Courting the Muse

In my personal life, I am coming out of a long period of several years of foster care. We are still foster parents, but our current case is moving toward another adoption in a way that has taken a lot of the pressure off. We have also been struggling pretty intensely with being parents of kids from hard places. That struggle has forced me to become a student of trauma, child development, brain chemistry, and more in order to embrace this struggle as the new normal. Graciously, God has blessed us in this trial and He has also blessed me as a songwriter and performer with a number of songs that come from the context of this authentic kingdom journey.

As we come out of this time, I’ve realized that there’s something that was lost along the way that I long to recapture. What I lost was intimacy with the muse of music. I have been playing all this time and doing my job faithfully for the church, but in all the time taken up with the struggle, I’ve not been delighting in and soaking up music as much as I once did. I have decided recently to begin to “court the muse” again in order to restore that joy of performing music that I had. Here’s a list (listicle) of things that I’ve been trying to do to court the muse.

  1. Buying musiccarnegie-hall
  2. Practicing daily
  3. Listening
  4. Teaching
  5. Reading

Buying Music

This is actually hard to do in the world of parenting. I find that I feel guilty about spending the money as well as the time it takes to chose a purchase. Wading through everything that could possibly be purchased on Amazon or iTunes is daunting. It’s not the same to stream music for me. Spotify, Pandora and YouTube are handy but buying a recording involves more commitment for me to take the time to focus on the recording and really digest it. Lately, I’ve been trying to buy a new CD once a month.

Practicing Daily

This has been much harder of course. I’ve also struggled with feelings of guilt that I am being selfish to spend time practicing anything that is not worship songs. However, this guilt is not from the Holy Spirit. Besides, I’ve realized that I waste MUCH more time on social networks and TV that is not productive in the least. So, I am reading, doing scales, playing tunes, transcribing, and all the other things that I learned in college make you a better player. This has been DEEPLY therapeutic and joyful for me. My brain, my emotions, and my body almost buzz with delight after practicing for even just 20 minutes.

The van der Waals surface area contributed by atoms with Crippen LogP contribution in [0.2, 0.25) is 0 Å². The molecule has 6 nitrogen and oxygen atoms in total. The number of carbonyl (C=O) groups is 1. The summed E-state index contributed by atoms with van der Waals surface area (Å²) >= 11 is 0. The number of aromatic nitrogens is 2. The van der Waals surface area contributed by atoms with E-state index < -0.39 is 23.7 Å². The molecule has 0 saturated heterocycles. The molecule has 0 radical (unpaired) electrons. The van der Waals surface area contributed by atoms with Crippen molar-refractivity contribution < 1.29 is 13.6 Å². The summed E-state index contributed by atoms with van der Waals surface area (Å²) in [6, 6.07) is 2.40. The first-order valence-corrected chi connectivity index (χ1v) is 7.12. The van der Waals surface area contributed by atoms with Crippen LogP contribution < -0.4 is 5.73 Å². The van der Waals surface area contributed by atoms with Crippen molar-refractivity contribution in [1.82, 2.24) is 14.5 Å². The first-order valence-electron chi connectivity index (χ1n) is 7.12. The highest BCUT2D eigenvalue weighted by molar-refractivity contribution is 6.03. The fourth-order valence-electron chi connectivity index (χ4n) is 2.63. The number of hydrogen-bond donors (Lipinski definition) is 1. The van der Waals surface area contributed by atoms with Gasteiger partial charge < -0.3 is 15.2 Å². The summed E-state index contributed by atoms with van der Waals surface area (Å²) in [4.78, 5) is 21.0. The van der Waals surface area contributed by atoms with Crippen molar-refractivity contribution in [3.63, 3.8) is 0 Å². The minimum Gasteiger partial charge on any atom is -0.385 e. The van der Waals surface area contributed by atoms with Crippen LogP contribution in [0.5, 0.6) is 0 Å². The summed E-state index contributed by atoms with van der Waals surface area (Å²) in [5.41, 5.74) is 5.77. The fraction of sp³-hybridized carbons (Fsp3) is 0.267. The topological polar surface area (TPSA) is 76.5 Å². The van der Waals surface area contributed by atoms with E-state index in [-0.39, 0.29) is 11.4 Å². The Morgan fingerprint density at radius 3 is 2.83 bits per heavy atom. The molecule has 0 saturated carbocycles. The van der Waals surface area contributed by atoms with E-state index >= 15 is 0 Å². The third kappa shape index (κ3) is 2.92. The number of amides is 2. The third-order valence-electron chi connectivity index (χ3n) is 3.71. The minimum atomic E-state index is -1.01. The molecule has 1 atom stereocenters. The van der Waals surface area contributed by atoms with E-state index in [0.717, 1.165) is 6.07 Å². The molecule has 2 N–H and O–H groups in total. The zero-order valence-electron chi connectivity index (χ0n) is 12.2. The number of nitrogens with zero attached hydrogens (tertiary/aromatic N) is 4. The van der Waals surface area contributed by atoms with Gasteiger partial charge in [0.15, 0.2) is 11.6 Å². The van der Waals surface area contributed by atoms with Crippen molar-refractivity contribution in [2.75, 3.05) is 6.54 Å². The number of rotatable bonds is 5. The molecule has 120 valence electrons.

Listening

A natural outcome of buying new music, but it also takes effort. My car has a 6 CD player and I have kept it loaded with good stuff all the time. I can’t listen to music at home (there’s too much kid and dog noise to even attempt it). But in my car, I crank it up and let it soak in. Again, it’s handy to have a device that plays 10,000 songs on shuffle, but it’s also helpful to focus my listening to one CD and letting every track play instead of skipping to the “singles.” I’ve found that this kind of deeply listening allows me to hear things every time a track repeats that I hadn’t noticed before. Just this morning, I was listening to a song and I noticed that the drummer would leave out the last 8th note in the measure on the high hat every 4 measures. It might be my 20th or 30th time listening to the track.

Teaching

This requires students obviously. I have a couple of students right now who are starting their journey with the guitar. It’s so exciting to introduce them to music and joy of performing together. Giving them just a few notes that they can play, all of a sudden they are musicians having their first experience with the muse. It’s a rush! Challenging them to work on getting past their technical and cognitive barriers reflects back on me to do the same and to not be content with letting my playing become plateaued.

 Reading

I love books! Don’t you? Why do we look at our phones or whatever for hours and hours? Books are so much more satisfying. Reading about music has been a good stimulation for wanting to play more. Even just reading good stories or learning about history has the effect on me of wanting to connect with the muse and respond to these ideas with producing something instead of just being a consumer.

In all of this, I want to acknowledge though I’m using the Greek term “muse,” what I mean is that aspect of the Maker that I reflect when I make music. He created the physics of the universe that makes music possible. His word even says that HE sings over me to quiet me with His love. That is what I want to tap into and become intimate with again. The Maker – the WORD – is the muse and I don’t have to strive after Him because he has courted me into a relationship in which music is one of the amazing ways that I can be close with Him and to know His love and joy more deeply.

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